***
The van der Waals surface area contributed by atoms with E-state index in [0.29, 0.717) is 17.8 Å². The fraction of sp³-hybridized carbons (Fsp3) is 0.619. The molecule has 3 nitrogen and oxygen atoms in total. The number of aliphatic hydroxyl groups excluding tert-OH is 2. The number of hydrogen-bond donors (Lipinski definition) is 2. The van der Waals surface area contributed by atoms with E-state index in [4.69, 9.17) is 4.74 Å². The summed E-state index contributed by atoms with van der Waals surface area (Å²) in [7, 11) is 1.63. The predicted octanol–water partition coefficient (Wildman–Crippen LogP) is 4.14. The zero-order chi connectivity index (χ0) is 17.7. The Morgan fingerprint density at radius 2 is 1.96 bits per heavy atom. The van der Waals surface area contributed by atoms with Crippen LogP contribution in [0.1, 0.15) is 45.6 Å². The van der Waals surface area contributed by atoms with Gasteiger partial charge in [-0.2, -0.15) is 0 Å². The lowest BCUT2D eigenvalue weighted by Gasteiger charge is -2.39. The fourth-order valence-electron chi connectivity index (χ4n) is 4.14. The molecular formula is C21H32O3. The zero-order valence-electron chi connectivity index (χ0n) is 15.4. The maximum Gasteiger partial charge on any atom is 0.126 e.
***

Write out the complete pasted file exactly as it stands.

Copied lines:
The van der Waals surface area contributed by atoms with E-state index in [0.29, 0.717) is 17.8 Å². The fraction of sp³-hybridized carbons (Fsp3) is 0.619. The molecule has 3 nitrogen and oxygen atoms in total. The number of aliphatic hydroxyl groups excluding tert-OH is 2. The number of hydrogen-bond donors (Lipinski definition) is 2. The van der Waals surface area contributed by atoms with E-state index in [4.69, 9.17) is 4.74 Å². The summed E-state index contributed by atoms with van der Waals surface area (Å²) in [7, 11) is 1.63. The predicted octanol–water partition coefficient (Wildman–Crippen LogP) is 4.14. The zero-order chi connectivity index (χ0) is 17.7. The Morgan fingerprint density at radius 2 is 1.96 bits per heavy atom. The van der Waals surface area contributed by atoms with Crippen LogP contribution in [0.1, 0.15) is 45.6 Å². The van der Waals surface area contributed by atoms with Gasteiger partial charge in [-0.2, -0.15) is 0 Å². The lowest BCUT2D eigenvalue weighted by Gasteiger charge is -2.39. The fourth-order valence-electron chi connectivity index (χ4n) is 4.14. The molecular formula is C21H32O3. The zero-order valence-electron chi connectivity index (χ0n) is 15.4. The maximum Gasteiger partial charge on any atom is 0.126 e.